How Does Vitamin A Help the Body?
Vitamin A is an essential nutrient which is consumed in the diet through food. Vitamin A is also known as retinol, which indicates the primary role of the vitamin – ensuring the retina within your eyes keeps healthy. It has many other health benefits too, and is vital in helping the body fight infections.
Benefits of Vitamin A
There are numerous benefits associated with vitamin A. It’s essential that you get enough of this vitamin in your diet, to reap the rewards! We’ve listed some of the main benefits of vitamin A below:
Vitamin A helps to aid a person’s basic vision – a person with an ample amount of vitamin A is able to see more easily by dim light. A person deficient in vitamin A will likely lack sufficient rhodopsin. This is found in the retina of the eye. A person lacking in rhodopsin will struggle to see when light is dim. Due to this, vitamin A also negates the impact of age-related damage on eyesight.
A deficiency in vitamin A makes a person more likely to develop skin disorders. This is largely due to vitamin A aiding in the body’s ability to remove dead skin cells. If the body is not able to do this, pores become blocked and skin will become itchy and irritated. In more serious cases, a person can develop acne, impacting a person’s self-esteem and even leading to mental health disorders. Due to this, it is not uncommon for medications to treat poor skin health to be rich in vitamin A.
Lower Risk of Cancer
Research for this is still in its infancy. But studies carried out in recent years on vitamin A indicate regular consumption of this vitamin on a daily basis can mean a person has a decreased risk of cancers such as lung and bladder cancer. This is due to it aiding in the development of cells in the body.
Vitamin A helps the body fight against infections and disease and therefore strengthens the immune system, this is due to aiding in the development of white blood cells that fight infections and diseases. A person suffering from a deficiency is more likely to develop serious illnesses and take longer to recover.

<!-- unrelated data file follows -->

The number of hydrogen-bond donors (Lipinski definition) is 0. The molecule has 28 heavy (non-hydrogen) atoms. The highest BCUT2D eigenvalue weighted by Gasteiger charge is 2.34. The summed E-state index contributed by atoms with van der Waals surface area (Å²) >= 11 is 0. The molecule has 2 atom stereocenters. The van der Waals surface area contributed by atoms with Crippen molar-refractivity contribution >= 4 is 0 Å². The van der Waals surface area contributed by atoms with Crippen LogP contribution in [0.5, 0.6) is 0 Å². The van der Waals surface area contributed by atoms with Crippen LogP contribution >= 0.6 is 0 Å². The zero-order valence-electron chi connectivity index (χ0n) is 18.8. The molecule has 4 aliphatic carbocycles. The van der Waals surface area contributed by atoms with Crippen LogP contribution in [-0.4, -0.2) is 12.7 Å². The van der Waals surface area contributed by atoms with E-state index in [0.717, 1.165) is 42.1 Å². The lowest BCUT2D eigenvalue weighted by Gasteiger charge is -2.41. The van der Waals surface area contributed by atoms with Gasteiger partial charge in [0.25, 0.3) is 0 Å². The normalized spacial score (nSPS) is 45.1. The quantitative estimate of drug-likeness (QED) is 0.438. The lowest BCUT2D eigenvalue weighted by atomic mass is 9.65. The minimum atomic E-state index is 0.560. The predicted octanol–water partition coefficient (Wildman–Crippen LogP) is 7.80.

While you may assume it would be calcium, Vitamin A is actually one of the main nutrients needed by the body to maintain healthy bones. Research indicates that a person with low levels of vitamin A is much more likely to develop fractures and bone breaks. An adolescent still developing will require vitamin A in order to grow and develop stronger bones. It is important to consider that other nutrients such as calcium and vitamin D are also important contributors to the overall condition of a person’s bones, therefore sufficient levels of all of these are required for overall bone health.
Symptoms of Vitamin A Deficiency
Most people are easily able to get enough vitamin A in their diet. But there are a few exceptions, and certain groups of people, such as children, infants, as well as pregnant and breastfeeding women, are more at risk. If you see the following signs, you may have a vitamin A deficiency:
- Dry skin and eyes
- Acne and bad skin
- Unable to see at all in reduced light
- Delayed growth in children
- Chest and throat infections
- Wounds not healing well
Most developed countries won’t see a high rate of vitamin A deficiency, but in developing nations it is more common. So if you’re an adult living in the UK, unless you’re trying for a baby or have recently given birth, the chances of having low levels of vitamin A are slim.
Taking Too Much Vitamin A
While you’re unlikely to be deficient in vitamin A, there is a higher probability that you’ll ingest too much. According to the NHS, if you have on average 1.5mg of vitamin A a day over the course of many years, you could be putting your bones at risk. They may be more likely to fracture as you get older.
The main cause of too much vitamin A in the diet is eating things that have high levels of the vitamin, such as liver or liver pâté, while also taking supplements or multivitamins. It’s therefore important to take your diet into consideration before taking supplements.
Vitamin A in the Diet
The recommended daily intake of vitamin A is 900mcg per day for a man and 700mcg per day for a woman. This is easily achievable through eating a balanced diet rich in vitamin A. Foods such as dairy products, eggs and some oily fish are good examples of this. A person struggling to meet these daily amounts over a long period can consider taking supplements but should also seek medical guidance and advice while considering the level of supplement to take.